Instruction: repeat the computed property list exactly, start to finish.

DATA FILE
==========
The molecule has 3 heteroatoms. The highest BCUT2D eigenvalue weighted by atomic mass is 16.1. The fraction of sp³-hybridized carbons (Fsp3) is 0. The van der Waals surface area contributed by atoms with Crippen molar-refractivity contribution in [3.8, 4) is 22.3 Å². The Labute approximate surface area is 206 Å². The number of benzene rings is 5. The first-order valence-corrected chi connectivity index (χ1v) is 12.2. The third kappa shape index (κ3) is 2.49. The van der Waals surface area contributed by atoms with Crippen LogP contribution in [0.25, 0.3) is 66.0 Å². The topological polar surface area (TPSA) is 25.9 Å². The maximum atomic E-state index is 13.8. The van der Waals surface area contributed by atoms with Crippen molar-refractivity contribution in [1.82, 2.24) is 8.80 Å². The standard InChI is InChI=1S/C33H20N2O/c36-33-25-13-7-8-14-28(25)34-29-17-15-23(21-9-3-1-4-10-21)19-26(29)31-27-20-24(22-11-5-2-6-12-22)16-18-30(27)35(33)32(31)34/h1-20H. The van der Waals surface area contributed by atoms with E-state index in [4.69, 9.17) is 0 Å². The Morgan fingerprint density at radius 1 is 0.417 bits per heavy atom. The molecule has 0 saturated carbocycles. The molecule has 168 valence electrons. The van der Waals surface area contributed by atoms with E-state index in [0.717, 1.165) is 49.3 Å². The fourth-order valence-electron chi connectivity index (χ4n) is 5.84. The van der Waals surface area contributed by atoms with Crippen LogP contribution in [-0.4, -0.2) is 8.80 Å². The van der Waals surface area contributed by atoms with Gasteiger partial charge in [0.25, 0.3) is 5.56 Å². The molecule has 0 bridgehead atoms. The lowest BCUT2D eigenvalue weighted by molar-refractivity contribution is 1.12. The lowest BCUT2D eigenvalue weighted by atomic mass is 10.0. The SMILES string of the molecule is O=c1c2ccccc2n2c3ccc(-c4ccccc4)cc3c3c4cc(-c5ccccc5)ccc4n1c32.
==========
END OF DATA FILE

The molecule has 3 heteroatoms. The highest BCUT2D eigenvalue weighted by atomic mass is 16.1. The fraction of sp³-hybridized carbons (Fsp3) is 0. The van der Waals surface area contributed by atoms with Crippen molar-refractivity contribution in [3.8, 4) is 22.3 Å². The Labute approximate surface area is 206 Å². The number of benzene rings is 5. The first-order valence-corrected chi connectivity index (χ1v) is 12.2. The third kappa shape index (κ3) is 2.49. The van der Waals surface area contributed by atoms with Crippen LogP contribution in [0.25, 0.3) is 66.0 Å². The topological polar surface area (TPSA) is 25.9 Å². The maximum atomic E-state index is 13.8. The van der Waals surface area contributed by atoms with Crippen molar-refractivity contribution in [1.82, 2.24) is 8.80 Å². The standard InChI is InChI=1S/C33H20N2O/c36-33-25-13-7-8-14-28(25)34-29-17-15-23(21-9-3-1-4-10-21)19-26(29)31-27-20-24(22-11-5-2-6-12-22)16-18-30(27)35(33)32(31)34/h1-20H. The van der Waals surface area contributed by atoms with E-state index in [4.69, 9.17) is 0 Å². The Morgan fingerprint density at radius 1 is 0.417 bits per heavy atom. The molecule has 0 saturated carbocycles. The molecule has 168 valence electrons. The van der Waals surface area contributed by atoms with E-state index in [0.717, 1.165) is 49.3 Å². The fourth-order valence-electron chi connectivity index (χ4n) is 5.84. The van der Waals surface area contributed by atoms with Crippen LogP contribution in [-0.4, -0.2) is 8.80 Å². The van der Waals surface area contributed by atoms with Gasteiger partial charge in [0.25, 0.3) is 5.56 Å². The molecule has 0 bridgehead atoms. The lowest BCUT2D eigenvalue weighted by molar-refractivity contribution is 1.12. The lowest BCUT2D eigenvalue weighted by atomic mass is 10.0. The SMILES string of the molecule is O=c1c2ccccc2n2c3ccc(-c4ccccc4)cc3c3c4cc(-c5ccccc5)ccc4n1c32.